a plurality of conductive terminals disposed in said through holes, single terminals being disposed within single through holes, each terminal including a body portion extending within said through hole, and a tail portion extending from said body portion and out of said through hole at said connector housing second surface, the tail portion terminating in a free end, said tail portion being bent obliquely over a portion of said connector housing second surface and into said associated cavity to form a solder ball mounting portion of said terminal within said associated cavity for receiving a solder ball for connecting said terminal to said circuit board by soldering, said tail portion including a free end that engages said associated cavity and retains said solder ball mounting portion within said associated cavity.
18. The connector as set forth in claim 17, wherein said cavity is defined by at least two distinct surfaces, said terminal free end engaging one of said cavity surfaces, said cavity one surface extending generally parallel to said through hole to abuttingly contact a solder ball disposed on said solder ball mounting portion.
19. An electrical connector for electrically connecting an electronic component to a circuit board by way of at least one solder ball, comprising:
an insulative connector housing, the connector housing having a support surface for supporting the electronic component, and a mounting surface spaced apart from the support surface and facing the circuit board, a plurality of through holes disposed in said connector housing, each of the through holes extending through said connector housing between said support surface and the mounting surface, said connector housing further including a plurality of cavities formed in said mounting surface thereof, each of the cavities being associated with a single through hole and disposed on said mounting surface adjacent said associated through hole, each said cavity extending inwardly within said connector housing and wherein said cavity includes at least three walls that cooperatively define a rectangular configuration of said cavity; and,
a plurality of conductive terminals supported by said connector housing, a single terminal being disposed in a single through hole, each of the terminals having a body portion and a free end portion, the body portion being received within said through hole, said free end portion extending and bent obliquely away from said body portion so that said free end is received with an associated cavity such that when a respective one of said terminals is disposed in the respective through hole, said free end portion defining a solder ball mounting portion to which is attached a single solder ball.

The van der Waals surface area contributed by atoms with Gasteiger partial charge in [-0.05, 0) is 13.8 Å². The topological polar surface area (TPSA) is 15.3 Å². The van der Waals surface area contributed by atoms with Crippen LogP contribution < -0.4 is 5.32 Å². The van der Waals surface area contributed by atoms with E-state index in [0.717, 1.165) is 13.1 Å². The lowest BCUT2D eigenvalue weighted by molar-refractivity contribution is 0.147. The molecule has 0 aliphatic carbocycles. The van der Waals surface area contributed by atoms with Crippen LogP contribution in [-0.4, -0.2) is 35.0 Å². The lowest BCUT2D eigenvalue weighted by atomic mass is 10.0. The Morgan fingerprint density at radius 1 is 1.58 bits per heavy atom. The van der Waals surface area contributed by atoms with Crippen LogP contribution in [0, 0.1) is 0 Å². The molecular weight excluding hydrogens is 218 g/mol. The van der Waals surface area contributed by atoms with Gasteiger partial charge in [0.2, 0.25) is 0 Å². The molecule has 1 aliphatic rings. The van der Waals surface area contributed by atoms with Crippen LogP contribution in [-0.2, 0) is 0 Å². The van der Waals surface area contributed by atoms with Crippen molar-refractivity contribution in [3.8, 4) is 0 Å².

20. An electrical connector for electrically connecting an electronic component to a circuit board by way of at least one solder ball, comprising:
an insulative connector housing, the connector housing having a support surface for supporting the electronic component, and a mounting surface spaced apart from the support surface and facing the circuit board, a plurality of through holes disposed in said connector housing, each of the through holes extending through said connector housing between said support surface and the mounting surface, said connector housing further including a plurality of cavities formed in said mounting surface thereof, each of the cavities being associated with a single through hole and disposed on said mounting surface adjacent said associated through hole, each said cavity extending inwardly within said connector housing; and,
a plurality of conductive terminals supported by said connector housing, a single terminal being disposed in a single through hole, each of the terminals having a body portion and a bend portion, said bend portion being located between said body portion and said free end portion, wherein said body portion is received within said through hole and said free end is received within an associated cavity, said free end being located further away from said circuit board than said bend portion.
Description
BACKGROUND OF THE INVENTION

The present invention relates to an electrical connector structure for an electronic product, and more particularly to an electrical connector structure that is surface mountable.